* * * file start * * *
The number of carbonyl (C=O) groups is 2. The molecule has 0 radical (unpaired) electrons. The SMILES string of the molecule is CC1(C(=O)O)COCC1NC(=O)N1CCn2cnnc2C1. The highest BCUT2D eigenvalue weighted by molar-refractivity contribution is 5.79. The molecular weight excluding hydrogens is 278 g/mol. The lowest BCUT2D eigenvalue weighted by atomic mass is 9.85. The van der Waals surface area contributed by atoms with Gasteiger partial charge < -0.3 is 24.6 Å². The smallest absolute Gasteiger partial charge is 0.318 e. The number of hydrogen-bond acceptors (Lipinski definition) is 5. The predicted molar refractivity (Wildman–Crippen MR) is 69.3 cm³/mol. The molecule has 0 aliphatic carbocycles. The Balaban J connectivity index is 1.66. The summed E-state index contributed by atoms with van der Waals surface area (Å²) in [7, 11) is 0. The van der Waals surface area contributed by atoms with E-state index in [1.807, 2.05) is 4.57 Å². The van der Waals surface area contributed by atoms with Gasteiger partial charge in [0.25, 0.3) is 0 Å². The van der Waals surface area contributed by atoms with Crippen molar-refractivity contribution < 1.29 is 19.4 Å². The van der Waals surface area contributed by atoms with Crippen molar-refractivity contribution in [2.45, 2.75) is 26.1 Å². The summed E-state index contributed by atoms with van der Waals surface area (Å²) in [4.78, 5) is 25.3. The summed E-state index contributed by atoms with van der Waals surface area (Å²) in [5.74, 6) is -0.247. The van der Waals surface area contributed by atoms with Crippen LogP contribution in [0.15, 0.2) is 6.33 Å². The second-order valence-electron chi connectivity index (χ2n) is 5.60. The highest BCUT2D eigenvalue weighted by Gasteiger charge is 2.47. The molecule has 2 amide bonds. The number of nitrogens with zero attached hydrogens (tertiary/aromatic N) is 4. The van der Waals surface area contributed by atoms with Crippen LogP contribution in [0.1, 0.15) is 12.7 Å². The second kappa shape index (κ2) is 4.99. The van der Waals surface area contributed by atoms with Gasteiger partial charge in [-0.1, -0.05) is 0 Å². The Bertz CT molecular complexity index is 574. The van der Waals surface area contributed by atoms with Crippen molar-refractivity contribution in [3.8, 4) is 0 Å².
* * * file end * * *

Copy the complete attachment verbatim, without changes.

The number of carbonyl (C=O) groups is 2. The molecule has 0 radical (unpaired) electrons. The SMILES string of the molecule is CC1(C(=O)O)COCC1NC(=O)N1CCn2cnnc2C1. The highest BCUT2D eigenvalue weighted by molar-refractivity contribution is 5.79. The molecular weight excluding hydrogens is 278 g/mol. The lowest BCUT2D eigenvalue weighted by atomic mass is 9.85. The van der Waals surface area contributed by atoms with Gasteiger partial charge < -0.3 is 24.6 Å². The smallest absolute Gasteiger partial charge is 0.318 e. The number of hydrogen-bond acceptors (Lipinski definition) is 5. The predicted molar refractivity (Wildman–Crippen MR) is 69.3 cm³/mol. The molecule has 0 aliphatic carbocycles. The Balaban J connectivity index is 1.66. The summed E-state index contributed by atoms with van der Waals surface area (Å²) in [7, 11) is 0. The van der Waals surface area contributed by atoms with E-state index in [1.807, 2.05) is 4.57 Å². The van der Waals surface area contributed by atoms with Gasteiger partial charge in [0.25, 0.3) is 0 Å². The van der Waals surface area contributed by atoms with Crippen molar-refractivity contribution < 1.29 is 19.4 Å². The van der Waals surface area contributed by atoms with Crippen molar-refractivity contribution in [2.45, 2.75) is 26.1 Å². The summed E-state index contributed by atoms with van der Waals surface area (Å²) in [4.78, 5) is 25.3. The summed E-state index contributed by atoms with van der Waals surface area (Å²) in [5.74, 6) is -0.247. The van der Waals surface area contributed by atoms with Crippen LogP contribution in [0.15, 0.2) is 6.33 Å². The second-order valence-electron chi connectivity index (χ2n) is 5.60. The highest BCUT2D eigenvalue weighted by Gasteiger charge is 2.47. The molecule has 2 amide bonds. The number of nitrogens with zero attached hydrogens (tertiary/aromatic N) is 4. The van der Waals surface area contributed by atoms with Crippen LogP contribution in [0.1, 0.15) is 12.7 Å². The second kappa shape index (κ2) is 4.99. The van der Waals surface area contributed by atoms with Gasteiger partial charge in [-0.1, -0.05) is 0 Å². The Bertz CT molecular complexity index is 574. The van der Waals surface area contributed by atoms with Crippen molar-refractivity contribution in [3.8, 4) is 0 Å².